Steve Reeves, 74, star of European-made action films of...

Deaths Elsewhere

May 04, 2000

Steve Reeves, 74, star of European-made action films of the 1950s and 1960s whose Mr. Universe physique won him a signature role as the mythical strongman Hercules, died Monday at Palomar Medical Center in Escondido, Calif., of complications from lymphoma.

A lifelong bodybuilder, he won the Mr. America title in 1947, which he followed with Mr. World and Mr. Universe titles in 1948 and another Mr. Universe win in 1950.

His imposing 6-foot-1, 215-pound frame attracted the attention of filmmakers, who cast him in 18 films before he retired from acting in 1969.

In 1959, Mr. Reeves became one of the world's biggest box-office draws based on the success of "Hercules," his third movie. "Hercules" was filmed in Italy with a European cast, and distributed in the United States with an English soundtrack. It was followed by films such as "Goliath and the Barbarians," "Hercules Unchained," "Last Days of Pompeii" and "Thief of Baghdad."

Charles N. Elliott, 93, outdoors columnist and one of the models for the comic strip character Mark Trail, died Monday in Covington, Ga., of complications from cancer and heart problems.

The former forest ranger and state parks and wildlife official was an editor for Outdoor Life magazine from 1956 to 1974. During the same period, he worked as an outdoor columnist for the Atlanta Constitution. He wrote columns for the Atlanta Journal-Constitution from 1985 to 1987.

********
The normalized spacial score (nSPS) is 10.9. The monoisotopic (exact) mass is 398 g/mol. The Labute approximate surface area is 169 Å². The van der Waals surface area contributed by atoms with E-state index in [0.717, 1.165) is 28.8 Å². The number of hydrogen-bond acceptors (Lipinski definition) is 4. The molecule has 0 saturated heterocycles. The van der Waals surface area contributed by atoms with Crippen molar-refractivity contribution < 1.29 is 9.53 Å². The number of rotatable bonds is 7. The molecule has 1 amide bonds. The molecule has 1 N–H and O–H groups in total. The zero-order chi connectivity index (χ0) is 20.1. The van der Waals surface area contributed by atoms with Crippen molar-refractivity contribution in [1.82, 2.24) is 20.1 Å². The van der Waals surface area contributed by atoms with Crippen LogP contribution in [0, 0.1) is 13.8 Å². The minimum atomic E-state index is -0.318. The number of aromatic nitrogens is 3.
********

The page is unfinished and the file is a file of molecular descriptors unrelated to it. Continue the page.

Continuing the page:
His life was one of the inspirations for Atlanta cartoonist Ed Dodd's "Mark Trail."

Penelope Fitzgerald, 83, a prize-winning author who wrote a series of understated novels after embarking on a literary career late in life, died Friday in London after suffering a stroke. Among her most heralded works was her latest, "The Blue Flower," a novel set in 18th-century Germany that tells the story of a young artist, later to become the poet-writer-philosopher Novalis, and his romance with a 12-year-old girl.

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